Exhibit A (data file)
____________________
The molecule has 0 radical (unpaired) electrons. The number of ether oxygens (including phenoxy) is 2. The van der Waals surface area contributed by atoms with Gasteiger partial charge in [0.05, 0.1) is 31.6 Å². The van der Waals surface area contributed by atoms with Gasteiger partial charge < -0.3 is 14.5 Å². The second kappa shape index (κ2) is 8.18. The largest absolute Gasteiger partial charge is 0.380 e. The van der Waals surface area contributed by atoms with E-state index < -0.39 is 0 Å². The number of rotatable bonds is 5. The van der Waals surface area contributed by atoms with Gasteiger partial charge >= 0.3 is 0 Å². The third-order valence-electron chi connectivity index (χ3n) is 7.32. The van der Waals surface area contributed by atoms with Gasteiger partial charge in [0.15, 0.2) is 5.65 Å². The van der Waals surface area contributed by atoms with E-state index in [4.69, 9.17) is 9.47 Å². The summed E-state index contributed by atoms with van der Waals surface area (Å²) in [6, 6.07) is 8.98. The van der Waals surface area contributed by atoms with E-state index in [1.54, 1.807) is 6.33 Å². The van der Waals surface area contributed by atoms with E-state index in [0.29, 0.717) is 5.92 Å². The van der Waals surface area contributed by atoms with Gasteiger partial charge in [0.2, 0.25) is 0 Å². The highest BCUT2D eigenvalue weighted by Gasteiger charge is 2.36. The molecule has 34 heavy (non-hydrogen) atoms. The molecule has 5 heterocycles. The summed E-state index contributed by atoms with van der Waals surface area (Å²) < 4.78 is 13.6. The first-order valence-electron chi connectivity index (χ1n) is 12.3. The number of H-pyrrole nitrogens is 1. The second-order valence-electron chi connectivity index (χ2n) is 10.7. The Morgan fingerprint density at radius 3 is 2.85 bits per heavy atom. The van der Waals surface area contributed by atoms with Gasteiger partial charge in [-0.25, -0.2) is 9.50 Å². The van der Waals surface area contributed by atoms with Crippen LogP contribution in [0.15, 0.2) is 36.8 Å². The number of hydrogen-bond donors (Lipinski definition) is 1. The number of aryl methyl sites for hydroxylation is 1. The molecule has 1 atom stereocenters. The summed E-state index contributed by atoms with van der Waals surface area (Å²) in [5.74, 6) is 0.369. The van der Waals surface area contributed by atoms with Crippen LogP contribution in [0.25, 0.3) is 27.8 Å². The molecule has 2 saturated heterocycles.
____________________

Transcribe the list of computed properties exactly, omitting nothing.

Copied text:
The molecule has 0 radical (unpaired) electrons. The number of ether oxygens (including phenoxy) is 2. The van der Waals surface area contributed by atoms with Gasteiger partial charge in [0.05, 0.1) is 31.6 Å². The van der Waals surface area contributed by atoms with Gasteiger partial charge < -0.3 is 14.5 Å². The second kappa shape index (κ2) is 8.18. The largest absolute Gasteiger partial charge is 0.380 e. The van der Waals surface area contributed by atoms with E-state index < -0.39 is 0 Å². The number of rotatable bonds is 5. The van der Waals surface area contributed by atoms with Gasteiger partial charge >= 0.3 is 0 Å². The third-order valence-electron chi connectivity index (χ3n) is 7.32. The van der Waals surface area contributed by atoms with Gasteiger partial charge in [0.15, 0.2) is 5.65 Å². The van der Waals surface area contributed by atoms with E-state index in [4.69, 9.17) is 9.47 Å². The summed E-state index contributed by atoms with van der Waals surface area (Å²) in [6, 6.07) is 8.98. The van der Waals surface area contributed by atoms with E-state index in [1.54, 1.807) is 6.33 Å². The van der Waals surface area contributed by atoms with E-state index in [0.29, 0.717) is 5.92 Å². The van der Waals surface area contributed by atoms with Gasteiger partial charge in [0.2, 0.25) is 0 Å². The highest BCUT2D eigenvalue weighted by Gasteiger charge is 2.36. The molecule has 34 heavy (non-hydrogen) atoms. The molecule has 5 heterocycles. The summed E-state index contributed by atoms with van der Waals surface area (Å²) < 4.78 is 13.6. The first-order valence-electron chi connectivity index (χ1n) is 12.3. The number of H-pyrrole nitrogens is 1. The second-order valence-electron chi connectivity index (χ2n) is 10.7. The Morgan fingerprint density at radius 3 is 2.85 bits per heavy atom. The van der Waals surface area contributed by atoms with Gasteiger partial charge in [-0.25, -0.2) is 9.50 Å². The van der Waals surface area contributed by atoms with Crippen LogP contribution in [0.15, 0.2) is 36.8 Å². The number of hydrogen-bond donors (Lipinski definition) is 1. The number of aryl methyl sites for hydroxylation is 1. The molecule has 1 atom stereocenters. The summed E-state index contributed by atoms with van der Waals surface area (Å²) in [5.74, 6) is 0.369. The van der Waals surface area contributed by atoms with Crippen LogP contribution in [0.25, 0.3) is 27.8 Å². The molecule has 2 saturated heterocycles.